A Greener Way To Remodel

green remodeling home improvement

There are so many easy ways to increase the environmental friendliness of your home, many being cheap or even free, that going green has become pretty simple. Changing bulbs as they burn out to more efficient, longer lasting LED bulbs. Lowering your thermostat by 3 degrees in the winter or raising it in the summer. Lowering the temperature of your hot water heater by a few degrees. Swapping out your shower head for one that uses less gallons per minute (GPM). If you incorporate one of these things a week for an entire year, you will save money and your home will be so much greener.

But what if you work in construction? What if you spend your work days tearing apart houses and throwing away a majority of them? How do you stay green while you’re creating that much waste?


A small amount of resourcefulness goes a long way when you’re trying to stay green in the world of construction and remodeling. There are more ways than most people realize to keep your waste down on a typical remodeling project. Most fixtures in the house can be reused, most waste can be recycled and a lot of new material can actually be reused or reclaimed. With a small amount of research, you can start Green Remodeling.



First, when I am starting a remodeling project, I go through the scope of the project and identify anything that is going to be removed from the house, but is still in good shape. Good working doors, windows, toilets, tubs, light fixtures, kitchen cabinets, even hardwood flooring can be donated. You can donate materials to Habitat for Humanity to be used in houses being built for low income residents. There are reuse stores that take used building materials and resell them for use in building projects. The best part about these services is that most of them will come pick up the donated material for free. A current remodeling project I have going right now had a decent set of french doors going outside that weren’t going to be needed any more. I called a Seattle company called Second Use and they came and picked them up.



If you want to try to get some money yourself instead of donating the items to a second use store, you can just sell some of the reusable materials yourself. Doors and windows are commonly sought after being sold on sites like Craigslist. You can sell most of your plumbing fixtures as well as used appliances that are still in good shape. You can get a few bucks back to use toward the remodel project by selling a few pieces of used building material and keep your construction project green at the same time. One of my current remodeling projects involves raising a roof and turning an attic into living space. The owner has purchased all of the windows for the project either from craigslist or from the Second Use store. He even bought a couple of extra used windows to replace a couple of old inefficient windows on the first floor.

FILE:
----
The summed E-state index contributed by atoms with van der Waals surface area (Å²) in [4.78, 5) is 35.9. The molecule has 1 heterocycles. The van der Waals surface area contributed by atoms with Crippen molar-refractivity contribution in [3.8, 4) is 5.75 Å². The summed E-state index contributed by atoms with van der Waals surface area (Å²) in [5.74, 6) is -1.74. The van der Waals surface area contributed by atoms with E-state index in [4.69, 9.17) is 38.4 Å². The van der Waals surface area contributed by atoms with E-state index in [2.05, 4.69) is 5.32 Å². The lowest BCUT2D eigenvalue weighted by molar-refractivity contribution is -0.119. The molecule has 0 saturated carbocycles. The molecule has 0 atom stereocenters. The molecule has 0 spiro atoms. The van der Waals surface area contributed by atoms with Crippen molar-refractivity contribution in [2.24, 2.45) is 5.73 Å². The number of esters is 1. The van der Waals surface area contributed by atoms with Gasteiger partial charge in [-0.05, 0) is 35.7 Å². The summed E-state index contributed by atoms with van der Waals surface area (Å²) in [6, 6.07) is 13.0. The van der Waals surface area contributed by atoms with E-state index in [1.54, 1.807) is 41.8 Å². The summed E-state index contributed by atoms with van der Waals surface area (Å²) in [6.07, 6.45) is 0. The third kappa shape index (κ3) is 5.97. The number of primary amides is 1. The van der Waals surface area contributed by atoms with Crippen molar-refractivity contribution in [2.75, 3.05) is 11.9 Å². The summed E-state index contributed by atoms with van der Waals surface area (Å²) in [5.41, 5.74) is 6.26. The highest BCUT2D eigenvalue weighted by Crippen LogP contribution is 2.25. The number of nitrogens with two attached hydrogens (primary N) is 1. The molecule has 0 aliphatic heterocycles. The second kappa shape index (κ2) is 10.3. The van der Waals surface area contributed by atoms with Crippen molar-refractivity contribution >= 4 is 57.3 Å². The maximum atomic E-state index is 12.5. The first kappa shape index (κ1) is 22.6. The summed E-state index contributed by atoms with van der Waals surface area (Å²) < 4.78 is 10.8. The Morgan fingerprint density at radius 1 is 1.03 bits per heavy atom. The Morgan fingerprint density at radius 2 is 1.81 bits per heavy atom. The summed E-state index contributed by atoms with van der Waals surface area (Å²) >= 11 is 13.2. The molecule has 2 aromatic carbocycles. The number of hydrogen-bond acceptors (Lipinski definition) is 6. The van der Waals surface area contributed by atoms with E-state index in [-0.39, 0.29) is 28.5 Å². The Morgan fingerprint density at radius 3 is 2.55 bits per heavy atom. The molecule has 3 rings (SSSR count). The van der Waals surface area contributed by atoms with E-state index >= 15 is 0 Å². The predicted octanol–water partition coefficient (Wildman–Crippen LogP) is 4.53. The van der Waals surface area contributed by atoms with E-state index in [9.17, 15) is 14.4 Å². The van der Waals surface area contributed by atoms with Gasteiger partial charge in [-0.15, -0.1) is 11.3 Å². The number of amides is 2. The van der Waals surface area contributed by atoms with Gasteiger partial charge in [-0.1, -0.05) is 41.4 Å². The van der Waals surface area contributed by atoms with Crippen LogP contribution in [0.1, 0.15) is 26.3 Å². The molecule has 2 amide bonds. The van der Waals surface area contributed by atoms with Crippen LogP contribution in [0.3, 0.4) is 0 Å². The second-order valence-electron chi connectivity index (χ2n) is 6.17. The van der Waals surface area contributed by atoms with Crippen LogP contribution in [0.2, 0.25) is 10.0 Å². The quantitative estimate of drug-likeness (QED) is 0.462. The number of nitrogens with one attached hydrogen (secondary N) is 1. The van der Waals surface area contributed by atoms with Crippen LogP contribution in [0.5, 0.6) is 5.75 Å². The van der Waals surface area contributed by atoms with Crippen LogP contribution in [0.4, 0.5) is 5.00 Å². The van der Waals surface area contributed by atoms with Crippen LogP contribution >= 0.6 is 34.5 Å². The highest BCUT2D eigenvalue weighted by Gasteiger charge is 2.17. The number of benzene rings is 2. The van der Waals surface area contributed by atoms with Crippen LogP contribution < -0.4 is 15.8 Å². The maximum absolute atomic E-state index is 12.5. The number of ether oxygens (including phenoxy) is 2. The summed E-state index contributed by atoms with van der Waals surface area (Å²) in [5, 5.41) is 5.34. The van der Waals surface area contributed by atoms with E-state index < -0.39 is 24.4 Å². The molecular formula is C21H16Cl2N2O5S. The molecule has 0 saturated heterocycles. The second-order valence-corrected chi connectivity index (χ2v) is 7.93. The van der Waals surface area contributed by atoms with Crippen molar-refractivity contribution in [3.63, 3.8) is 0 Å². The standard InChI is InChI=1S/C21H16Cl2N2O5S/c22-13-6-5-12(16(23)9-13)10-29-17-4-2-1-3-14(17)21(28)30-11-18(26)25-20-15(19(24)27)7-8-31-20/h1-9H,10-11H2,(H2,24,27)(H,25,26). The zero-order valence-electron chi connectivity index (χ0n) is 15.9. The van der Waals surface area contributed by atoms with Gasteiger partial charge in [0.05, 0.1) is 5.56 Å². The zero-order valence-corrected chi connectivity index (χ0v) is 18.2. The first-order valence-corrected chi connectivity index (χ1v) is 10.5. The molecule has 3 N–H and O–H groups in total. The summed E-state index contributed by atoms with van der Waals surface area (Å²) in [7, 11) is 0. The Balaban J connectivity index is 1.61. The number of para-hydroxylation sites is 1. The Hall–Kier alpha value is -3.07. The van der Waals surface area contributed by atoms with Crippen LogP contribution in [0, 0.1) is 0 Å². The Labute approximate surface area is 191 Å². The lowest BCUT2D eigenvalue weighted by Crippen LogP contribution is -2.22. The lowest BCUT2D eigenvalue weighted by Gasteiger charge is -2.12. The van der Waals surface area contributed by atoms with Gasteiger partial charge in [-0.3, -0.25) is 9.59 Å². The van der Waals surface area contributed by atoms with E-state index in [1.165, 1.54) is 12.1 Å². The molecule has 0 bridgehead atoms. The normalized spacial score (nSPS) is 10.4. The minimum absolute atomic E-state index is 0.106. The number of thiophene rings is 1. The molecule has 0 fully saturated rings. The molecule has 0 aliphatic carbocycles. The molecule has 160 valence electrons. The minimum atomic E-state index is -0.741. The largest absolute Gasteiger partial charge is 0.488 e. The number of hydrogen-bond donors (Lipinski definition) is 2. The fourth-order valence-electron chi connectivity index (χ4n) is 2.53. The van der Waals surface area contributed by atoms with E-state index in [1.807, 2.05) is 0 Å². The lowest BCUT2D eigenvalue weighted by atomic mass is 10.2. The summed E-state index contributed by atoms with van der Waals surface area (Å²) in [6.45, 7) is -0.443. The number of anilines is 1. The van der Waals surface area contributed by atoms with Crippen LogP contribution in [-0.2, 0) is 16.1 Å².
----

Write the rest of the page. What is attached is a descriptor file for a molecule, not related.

When working in green remodeling, reusing as much as possible is definitely going to be your best option. Recycling and donating are great options to keep material out of the landfill, but not getting rid of it at all is the greenest option. Don’t go overboard with the demo phase of the project. If you aren’t sure it needs to come out, wait until you are sure. That way, you don’t need to waste that material if it ends up not needing to be demoed. Also, the framing material that gets demoed can usually be reused and if the lumber doesn’t meet code for framing, it can still be used as blocking and save you a lot of needed materials. Some friends of mine had the windows in their house replaced with more energy efficient windows. They then used the old aluminum windows to build a greenhouse in their backyard for their gardening purposes. Win win!



Most building projects that don’t fall into the category of green remodeling just throw everything into a dumpster and send it to the landfill. Even more environmentally conscious builders don’t know that most building materials are recyclable. When I start a remodeling project, I make myself a list of what is going to be removed from the site and I make sure it is going to the appropriate disposal location. These are the common materials that I take to their own individual recycling facilities.

  • Dirt & Rock
  • Concrete, Brick & Asphalt
  • Wood (untreated & unpainted)
  • Sheetrock (clean, new construction)
  • Fiberglass
  • Asphalt Roofing Shingles
  • Metal

Most municipalities have their own guidelines for what is allowed to go into the landfill and what must be recycled. Bigger cities are generally stricter with recycling requirements, but recycling is a better option no matter where you live. In Seattle, you can go to What Do I Do With and it will direct you to the places that will take your construction material. It’s a great website that is very easy to use.

Research you’re city’s options and call your local waste management companies to find out what the best options for recycling construction material is in your area.


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